INTERVIEW: Josh Ingledew | NARC. | Reliably Informed | Music and Creative Arts News for Newcastle and the North East

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From my experiences of recording music, I always got the impression that producers were musicians who put their love of music into a job, spending years listening to other people’s music to a painstakingly intricate level over and over again until the thing they cared so deeply about lost all meaning and magic and became another job.

I carried this misconception for most of my adult life until I heard Beautiful Weird, the debut album from musician, instrumentalist and producer Josh Ingledew. His journey from musician to man behind the desk was a way of being able to realise his creative vision fully, and his collaborative approach has helped other artists express themselves as well as improve his songcraft.

I saw the studio as a way to realise that and take my ideas further. I got a bit obsessed with making it sound good, and in turn, I developed some engineering and production skills which I’d then use to help other artists.” He goes on to add, “I have picked up so much over the years producing for other artists, not only interesting musical ideas but how they craft and present their music. I’ve witnessed some of the most wonderful happy accidents, as well as sessions that are really carefully executed.”

I wanted the album to feel like the end of a chapter for me, but in hindsight, it feels more like the start of a new one

Josh is clearly someone who cares deeply for his craft and this, alongside a surprising (for a cynic like me) sense of child-like wonder, emanates throughout his album. Every note seems lovingly played, every structural component carefully curated and every song awash with boundless playful experimentation. Jazz, classical and pop are thrown into the mix and effortlessly blended, and influences such as Radiohead, Sufjan Stevens and Elliott Smith are nodded at and then adorned in crayon-like colour and melodic textures. It’s a wholesome listen that is cinematically evocative and thematically reflective, as Josh explains: “It centres around growth and decay, the passing of the seasons and how we mirror that as people. The penultimate track Seasons opens with a musical motif which appears in every track as an Easter egg that ties everything together.” He adds, “I am hugely inspired by film soundtracks, Danny Elfman’s score for Edward Scissorhands is a good example. When I first started playing piano, people would tell me I should write music for films, which at first I found frustrating because I was trying to write songs, but it’s become a part of my sound.”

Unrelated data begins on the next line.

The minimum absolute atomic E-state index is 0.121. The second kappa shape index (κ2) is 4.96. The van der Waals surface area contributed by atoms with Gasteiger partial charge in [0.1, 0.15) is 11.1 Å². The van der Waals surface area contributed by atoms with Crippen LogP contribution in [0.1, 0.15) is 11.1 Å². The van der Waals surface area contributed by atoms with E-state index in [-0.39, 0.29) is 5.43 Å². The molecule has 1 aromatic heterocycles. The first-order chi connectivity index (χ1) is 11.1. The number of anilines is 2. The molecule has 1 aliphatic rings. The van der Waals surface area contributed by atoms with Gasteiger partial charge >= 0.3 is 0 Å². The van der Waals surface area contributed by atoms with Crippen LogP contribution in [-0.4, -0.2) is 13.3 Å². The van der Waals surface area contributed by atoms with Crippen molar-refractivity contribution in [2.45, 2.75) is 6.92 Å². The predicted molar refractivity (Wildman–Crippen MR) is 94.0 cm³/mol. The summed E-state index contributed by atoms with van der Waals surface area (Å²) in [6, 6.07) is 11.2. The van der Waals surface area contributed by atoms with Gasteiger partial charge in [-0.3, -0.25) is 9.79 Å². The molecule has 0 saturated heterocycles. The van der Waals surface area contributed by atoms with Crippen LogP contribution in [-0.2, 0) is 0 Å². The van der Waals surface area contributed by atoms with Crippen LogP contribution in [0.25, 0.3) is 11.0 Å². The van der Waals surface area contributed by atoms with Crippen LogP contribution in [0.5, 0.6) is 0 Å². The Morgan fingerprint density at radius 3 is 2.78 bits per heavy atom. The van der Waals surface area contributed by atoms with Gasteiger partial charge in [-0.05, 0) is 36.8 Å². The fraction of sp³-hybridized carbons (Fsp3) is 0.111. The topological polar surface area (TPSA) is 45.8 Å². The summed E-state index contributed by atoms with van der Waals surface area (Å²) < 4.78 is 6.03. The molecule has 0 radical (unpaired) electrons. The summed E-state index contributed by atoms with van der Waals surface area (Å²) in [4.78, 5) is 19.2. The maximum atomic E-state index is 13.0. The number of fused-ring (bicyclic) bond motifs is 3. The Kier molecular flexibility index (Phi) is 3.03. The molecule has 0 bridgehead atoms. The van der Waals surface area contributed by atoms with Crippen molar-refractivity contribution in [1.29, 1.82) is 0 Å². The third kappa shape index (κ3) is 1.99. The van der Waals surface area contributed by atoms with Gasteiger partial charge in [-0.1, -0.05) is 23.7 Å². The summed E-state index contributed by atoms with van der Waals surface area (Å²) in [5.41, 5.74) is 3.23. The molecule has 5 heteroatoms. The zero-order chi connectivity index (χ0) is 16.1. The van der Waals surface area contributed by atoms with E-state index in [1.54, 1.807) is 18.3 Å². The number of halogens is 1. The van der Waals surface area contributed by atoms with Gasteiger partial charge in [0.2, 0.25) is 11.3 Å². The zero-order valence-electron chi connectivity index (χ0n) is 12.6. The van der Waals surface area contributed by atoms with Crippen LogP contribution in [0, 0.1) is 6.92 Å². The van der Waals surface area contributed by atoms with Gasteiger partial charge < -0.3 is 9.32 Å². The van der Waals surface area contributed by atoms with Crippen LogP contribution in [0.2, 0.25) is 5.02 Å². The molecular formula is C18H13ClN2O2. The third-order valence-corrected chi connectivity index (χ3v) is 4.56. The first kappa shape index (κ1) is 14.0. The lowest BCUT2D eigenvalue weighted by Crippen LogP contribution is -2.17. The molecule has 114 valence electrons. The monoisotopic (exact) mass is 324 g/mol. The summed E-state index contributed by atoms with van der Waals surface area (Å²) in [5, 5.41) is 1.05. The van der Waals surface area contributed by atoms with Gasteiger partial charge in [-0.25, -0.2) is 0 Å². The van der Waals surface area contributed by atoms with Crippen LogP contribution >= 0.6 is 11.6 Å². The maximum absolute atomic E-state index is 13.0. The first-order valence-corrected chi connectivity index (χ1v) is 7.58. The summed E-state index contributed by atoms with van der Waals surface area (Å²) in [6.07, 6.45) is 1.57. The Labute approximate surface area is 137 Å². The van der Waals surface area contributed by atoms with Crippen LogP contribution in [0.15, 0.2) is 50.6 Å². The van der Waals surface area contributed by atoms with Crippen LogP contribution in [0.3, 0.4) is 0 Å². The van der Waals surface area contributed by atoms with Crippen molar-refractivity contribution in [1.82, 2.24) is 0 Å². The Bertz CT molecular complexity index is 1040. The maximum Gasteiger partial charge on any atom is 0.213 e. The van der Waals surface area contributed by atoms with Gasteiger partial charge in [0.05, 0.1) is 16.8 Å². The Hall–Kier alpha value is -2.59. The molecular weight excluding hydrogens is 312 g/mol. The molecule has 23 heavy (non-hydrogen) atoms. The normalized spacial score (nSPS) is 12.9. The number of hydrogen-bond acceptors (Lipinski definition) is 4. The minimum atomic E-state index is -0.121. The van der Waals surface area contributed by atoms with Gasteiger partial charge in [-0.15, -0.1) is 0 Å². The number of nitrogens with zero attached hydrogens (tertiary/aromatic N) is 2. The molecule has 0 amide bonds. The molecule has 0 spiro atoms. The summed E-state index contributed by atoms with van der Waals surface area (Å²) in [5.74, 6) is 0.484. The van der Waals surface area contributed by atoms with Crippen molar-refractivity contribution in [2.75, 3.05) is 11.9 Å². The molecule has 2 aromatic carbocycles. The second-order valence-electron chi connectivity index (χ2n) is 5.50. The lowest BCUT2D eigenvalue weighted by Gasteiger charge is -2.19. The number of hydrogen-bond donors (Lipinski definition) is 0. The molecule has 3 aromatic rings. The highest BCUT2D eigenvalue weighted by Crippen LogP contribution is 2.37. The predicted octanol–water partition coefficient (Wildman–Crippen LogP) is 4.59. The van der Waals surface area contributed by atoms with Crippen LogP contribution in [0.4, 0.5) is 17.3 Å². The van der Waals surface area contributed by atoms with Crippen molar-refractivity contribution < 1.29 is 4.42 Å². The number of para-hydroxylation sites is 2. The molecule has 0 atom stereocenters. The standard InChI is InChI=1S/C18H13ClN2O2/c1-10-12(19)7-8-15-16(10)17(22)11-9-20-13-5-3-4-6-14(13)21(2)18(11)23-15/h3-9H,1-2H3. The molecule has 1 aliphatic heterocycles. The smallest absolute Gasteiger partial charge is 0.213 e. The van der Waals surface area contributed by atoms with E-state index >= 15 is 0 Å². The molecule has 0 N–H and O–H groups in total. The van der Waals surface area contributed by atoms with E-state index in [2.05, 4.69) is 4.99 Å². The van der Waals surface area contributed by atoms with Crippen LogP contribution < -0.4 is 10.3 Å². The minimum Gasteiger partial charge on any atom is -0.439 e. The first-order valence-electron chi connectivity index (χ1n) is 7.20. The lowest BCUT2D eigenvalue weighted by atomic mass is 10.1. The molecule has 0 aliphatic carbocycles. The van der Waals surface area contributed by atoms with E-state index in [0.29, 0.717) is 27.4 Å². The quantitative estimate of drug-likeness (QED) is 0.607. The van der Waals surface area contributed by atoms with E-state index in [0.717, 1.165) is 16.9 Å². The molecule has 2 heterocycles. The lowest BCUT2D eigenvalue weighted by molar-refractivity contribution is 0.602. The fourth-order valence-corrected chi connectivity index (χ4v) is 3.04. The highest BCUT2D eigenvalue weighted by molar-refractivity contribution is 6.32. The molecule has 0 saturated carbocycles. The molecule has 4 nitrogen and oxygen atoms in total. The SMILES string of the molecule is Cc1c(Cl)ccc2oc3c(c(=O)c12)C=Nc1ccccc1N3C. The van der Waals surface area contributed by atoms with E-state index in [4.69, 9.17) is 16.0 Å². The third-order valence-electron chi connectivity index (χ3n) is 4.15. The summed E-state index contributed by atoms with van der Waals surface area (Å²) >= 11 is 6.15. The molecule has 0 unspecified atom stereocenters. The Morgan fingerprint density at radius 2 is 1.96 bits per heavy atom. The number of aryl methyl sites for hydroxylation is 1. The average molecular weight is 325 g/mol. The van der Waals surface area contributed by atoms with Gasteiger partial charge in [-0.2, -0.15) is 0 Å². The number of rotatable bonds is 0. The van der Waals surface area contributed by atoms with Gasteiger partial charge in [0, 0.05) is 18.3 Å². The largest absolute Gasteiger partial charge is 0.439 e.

The album was written, recorded and produced over a four-year period. I ask Josh if this patient approach was driven by perfectionism, the need to experiment or simply a case of fitting it into a busy life.

It was a blend of all of those things, with perfectionism steering the ship. When I started making it, I was still learning the ropes really, and I failed a lot. There were times I gave up on it for months. I wanted to re-record stuff all of the time and there was a constant urge to make it sound better. In a weird subconscious way, I knew I was making an album about growth and I felt like I had to grow as an artist, engineer and producer before it would sound how I wanted, and that kind of growth takes time. I wanted the album to feel like the end of a chapter for me, but in hindsight, it feels more like the start of a new one.”

Josh Ingledew releases Beautiful Weird on 5th April.

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